R&D Tax Credits

DURING THE LATE 1970s and early 1980s, Bill Werbeniuk was one of professional snooker’s most renowned figures. Nicknamed ‘Big Bill’ – he was the first man to split his trousers during a televised match – and consuming between 40 to 50 pints a day, he was prominent character of the game.

Suffering from a hereditary nervous disease, Bill’s habit of ‘downing at least six pints before a match and then one pint for each frame’ was medically certified; in turn, the envy of every armchair viewer when it was explained that he could offset the cost of beer against his income tax.

The qualification for tax relief is rarely so colourful as Bill’s tale. However the potential opportunity missed within UK construction sector is a far more important story.

A key aim of the Construction Sector Deal was to increase spending on Research and Development (R&D) in the sector to stimulate innovation. The House of Lords Select Committee review into offsite construction advocated that:

HMRC should work with the [offsite] sector to foster greater understanding of how R&D tax credits work, what the benefits are and how to meet the criteria to receive them.

The same review identified that wider use of R&D tax credits could help increase spending on R&D. Government statistics show that the construction industry has been slow to recognise its participation in conducting R&D.  With perception of R&D often governed by stereotypes, construction firms can be blind to how development of bespoke solutions, realising technological advances and resolving uncertainty could constitute qualifying expenditure. It is all too easy to be blind to the accomplishments of our industry and how the  professionals within it address complex challenges that demand innovative and unique solutions.

However this position has begun to shift:-

Figure 1: 5-year period increase in claims

Since 2013/14 claims have increased by 750%. Prior data suggested that only 3% of SMEs and large organisations had put forward claims in the year 13/14; the latest statistics show that this is now up to 30%*.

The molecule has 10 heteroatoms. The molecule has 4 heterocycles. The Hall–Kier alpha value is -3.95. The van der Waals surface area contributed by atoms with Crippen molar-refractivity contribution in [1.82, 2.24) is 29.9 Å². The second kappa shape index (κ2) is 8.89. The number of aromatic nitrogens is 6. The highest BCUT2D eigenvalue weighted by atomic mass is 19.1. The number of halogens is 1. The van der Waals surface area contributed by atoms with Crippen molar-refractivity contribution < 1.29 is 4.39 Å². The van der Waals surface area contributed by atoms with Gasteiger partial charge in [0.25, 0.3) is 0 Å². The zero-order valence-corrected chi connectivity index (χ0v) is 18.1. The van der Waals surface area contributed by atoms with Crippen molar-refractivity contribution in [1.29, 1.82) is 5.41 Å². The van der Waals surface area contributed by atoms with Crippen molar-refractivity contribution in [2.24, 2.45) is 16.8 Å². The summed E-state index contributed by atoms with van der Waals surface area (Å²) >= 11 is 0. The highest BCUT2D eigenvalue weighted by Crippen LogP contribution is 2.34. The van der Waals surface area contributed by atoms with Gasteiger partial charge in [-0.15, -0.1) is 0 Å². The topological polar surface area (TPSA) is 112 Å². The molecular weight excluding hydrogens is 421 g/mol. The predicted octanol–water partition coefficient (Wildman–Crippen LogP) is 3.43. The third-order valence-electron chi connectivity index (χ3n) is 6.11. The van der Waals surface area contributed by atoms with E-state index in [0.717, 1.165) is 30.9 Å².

With an industry gravitating towards the adoption of Modern Methods of Construction (MMC), this trend is expected to continue. In lobbying for fiscal incentives, some have proposed that:

R&D should be recognised as an inherent and critical part of offsite to maximise the potential of the sector and its positive impact on the wider construction industry.

Whilst this inherent position is not recognised under HMRC’s definitions, it is not to say the potential for qualifying expenditure does not exist. For SMEs this can be as significant as 25p/£1, with qualifying expenditure including staff and external work costs, software licenses, certain consumables, and subcontracted R&D.

 As experts in MMC, Akerlof supports its clients by providing clarity, intelligence, and insight into how businesses can apply modern methods to realise their business objectives. Identifying the potential qualifying expenditure and supplying you with experts that can support your claim, is a service we provide FREE.

 We want to support those invested to deliver better outcomes. Credit for innovation, not just beer money for Bill.

*Data pool excluding micro SMEs and individual contractors.

Jamie Hillier


With a penchant for tweed and jackets with leather arm patches, Jamie began his career as a quantity surveyor, before climbing the ladder to lead major projects for a Tier 1 contractor.

Eventually expanding his book collection beyond copies of SMM7, Jamie has interest in a broad range of subjects linked to delivering better outcomes for society and the environment.

His strategic insights on MMC and behavioural science have made their way into numerous government, industry and academic publications, including the Construction Playbook, Transforming Infrastructure Performance Roadmap to 2030, the Platform Rulebook and the RIBA DfMA Overlay.

John Handscomb


Construction is in John’s blood. Learning from his father who was a planner and project manager, John began his career by working on some iconic projects in both the public and private sector.

As a procurement expert and integrator of new ways of working, John has pioneered the integration of platform principles, DfMA processes and supply chain within over £5bn projects in the last 15 years, for some of the largest building programmes in the UK. Despite his considerable expertise, John keeps it simple, communicating complicated ideas with ease and helping to equip the industry with new knowledge and skills.

Outside of Akerlof, John enjoys his executive role with technology start-up ScanTech Digital, spending time with his family, taking trips down the football, playing a bit of golf with friends and the odd pint. 

Our name is shared with George Akerlof, a Nobel Prize-winning economist.

His seminal paper, Market for Lemons, demonstrated the devastating consequences of making decisions under the conditions of quality uncertainty and unequal information between buyers and sellers, increasing the chance of buyers ending up with a ‘lemon’.

This 50-year-old concept continues to retain parallels within the construction industry.

Through our insight and experience, we can rebalance this information asymmetry on behalf of our clients, levelling the playing field to deliver better outcomes.